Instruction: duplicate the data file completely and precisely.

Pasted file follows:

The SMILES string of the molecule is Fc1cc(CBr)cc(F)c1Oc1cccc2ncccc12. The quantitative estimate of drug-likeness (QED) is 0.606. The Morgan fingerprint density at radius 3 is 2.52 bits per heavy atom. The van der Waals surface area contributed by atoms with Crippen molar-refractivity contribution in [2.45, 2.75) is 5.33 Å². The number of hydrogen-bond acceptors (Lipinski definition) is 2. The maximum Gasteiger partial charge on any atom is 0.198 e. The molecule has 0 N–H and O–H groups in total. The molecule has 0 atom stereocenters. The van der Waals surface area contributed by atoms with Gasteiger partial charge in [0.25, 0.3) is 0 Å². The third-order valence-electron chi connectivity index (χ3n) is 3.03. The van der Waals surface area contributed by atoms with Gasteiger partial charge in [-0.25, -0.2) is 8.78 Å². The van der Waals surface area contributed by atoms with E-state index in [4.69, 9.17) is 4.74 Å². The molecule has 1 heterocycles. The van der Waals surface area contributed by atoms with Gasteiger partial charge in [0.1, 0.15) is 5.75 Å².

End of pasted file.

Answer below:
The SMILES string of the molecule is Fc1cc(CBr)cc(F)c1Oc1cccc2ncccc12. The quantitative estimate of drug-likeness (QED) is 0.606. The Morgan fingerprint density at radius 3 is 2.52 bits per heavy atom. The van der Waals surface area contributed by atoms with Crippen molar-refractivity contribution in [2.45, 2.75) is 5.33 Å². The number of hydrogen-bond acceptors (Lipinski definition) is 2. The maximum Gasteiger partial charge on any atom is 0.198 e. The molecule has 0 N–H and O–H groups in total. The molecule has 0 atom stereocenters. The van der Waals surface area contributed by atoms with Gasteiger partial charge in [0.25, 0.3) is 0 Å². The third-order valence-electron chi connectivity index (χ3n) is 3.03. The van der Waals surface area contributed by atoms with Gasteiger partial charge in [-0.25, -0.2) is 8.78 Å². The van der Waals surface area contributed by atoms with E-state index in [4.69, 9.17) is 4.74 Å². The molecule has 1 heterocycles. The van der Waals surface area contributed by atoms with Gasteiger partial charge in [0.1, 0.15) is 5.75 Å².